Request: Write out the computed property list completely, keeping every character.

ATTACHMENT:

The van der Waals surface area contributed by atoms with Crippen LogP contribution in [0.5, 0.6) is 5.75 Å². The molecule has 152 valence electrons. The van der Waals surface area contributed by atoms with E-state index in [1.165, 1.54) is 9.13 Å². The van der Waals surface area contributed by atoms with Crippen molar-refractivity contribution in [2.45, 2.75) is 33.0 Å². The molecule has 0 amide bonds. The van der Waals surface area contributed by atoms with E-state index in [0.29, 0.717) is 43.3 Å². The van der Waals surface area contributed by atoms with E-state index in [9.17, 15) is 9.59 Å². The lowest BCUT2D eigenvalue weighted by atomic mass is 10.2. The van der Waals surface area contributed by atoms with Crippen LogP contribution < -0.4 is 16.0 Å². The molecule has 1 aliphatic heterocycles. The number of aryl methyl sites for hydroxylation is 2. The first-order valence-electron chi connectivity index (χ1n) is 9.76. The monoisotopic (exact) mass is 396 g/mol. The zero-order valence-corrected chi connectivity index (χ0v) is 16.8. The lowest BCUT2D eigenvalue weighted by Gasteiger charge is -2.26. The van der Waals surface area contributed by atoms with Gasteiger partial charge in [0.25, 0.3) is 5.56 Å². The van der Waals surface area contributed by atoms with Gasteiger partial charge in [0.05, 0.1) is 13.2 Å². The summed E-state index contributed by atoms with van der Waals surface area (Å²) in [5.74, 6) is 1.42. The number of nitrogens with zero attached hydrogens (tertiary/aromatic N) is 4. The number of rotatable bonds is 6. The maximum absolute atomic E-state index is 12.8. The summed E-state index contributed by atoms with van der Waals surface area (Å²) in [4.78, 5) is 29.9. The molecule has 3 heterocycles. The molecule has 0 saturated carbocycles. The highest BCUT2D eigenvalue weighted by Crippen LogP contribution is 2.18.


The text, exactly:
The van der Waals surface area contributed by atoms with Crippen LogP contribution in [0.5, 0.6) is 5.75 Å². The molecule has 152 valence electrons. The van der Waals surface area contributed by atoms with E-state index in [1.165, 1.54) is 9.13 Å². The van der Waals surface area contributed by atoms with Crippen molar-refractivity contribution in [2.45, 2.75) is 33.0 Å². The molecule has 0 amide bonds. The van der Waals surface area contributed by atoms with E-state index in [0.29, 0.717) is 43.3 Å². The van der Waals surface area contributed by atoms with E-state index in [9.17, 15) is 9.59 Å². The lowest BCUT2D eigenvalue weighted by atomic mass is 10.2. The van der Waals surface area contributed by atoms with Crippen LogP contribution < -0.4 is 16.0 Å². The molecule has 1 aliphatic heterocycles. The number of aryl methyl sites for hydroxylation is 2. The first-order valence-electron chi connectivity index (χ1n) is 9.76. The monoisotopic (exact) mass is 396 g/mol. The zero-order valence-corrected chi connectivity index (χ0v) is 16.8. The lowest BCUT2D eigenvalue weighted by Gasteiger charge is -2.26. The van der Waals surface area contributed by atoms with Gasteiger partial charge in [0.25, 0.3) is 5.56 Å². The van der Waals surface area contributed by atoms with Gasteiger partial charge in [0.05, 0.1) is 13.2 Å². The summed E-state index contributed by atoms with van der Waals surface area (Å²) in [5.74, 6) is 1.42. The number of nitrogens with zero attached hydrogens (tertiary/aromatic N) is 4. The number of rotatable bonds is 6. The maximum absolute atomic E-state index is 12.8. The summed E-state index contributed by atoms with van der Waals surface area (Å²) in [4.78, 5) is 29.9. The molecule has 3 heterocycles. The molecule has 0 saturated carbocycles. The highest BCUT2D eigenvalue weighted by Crippen LogP contribution is 2.18.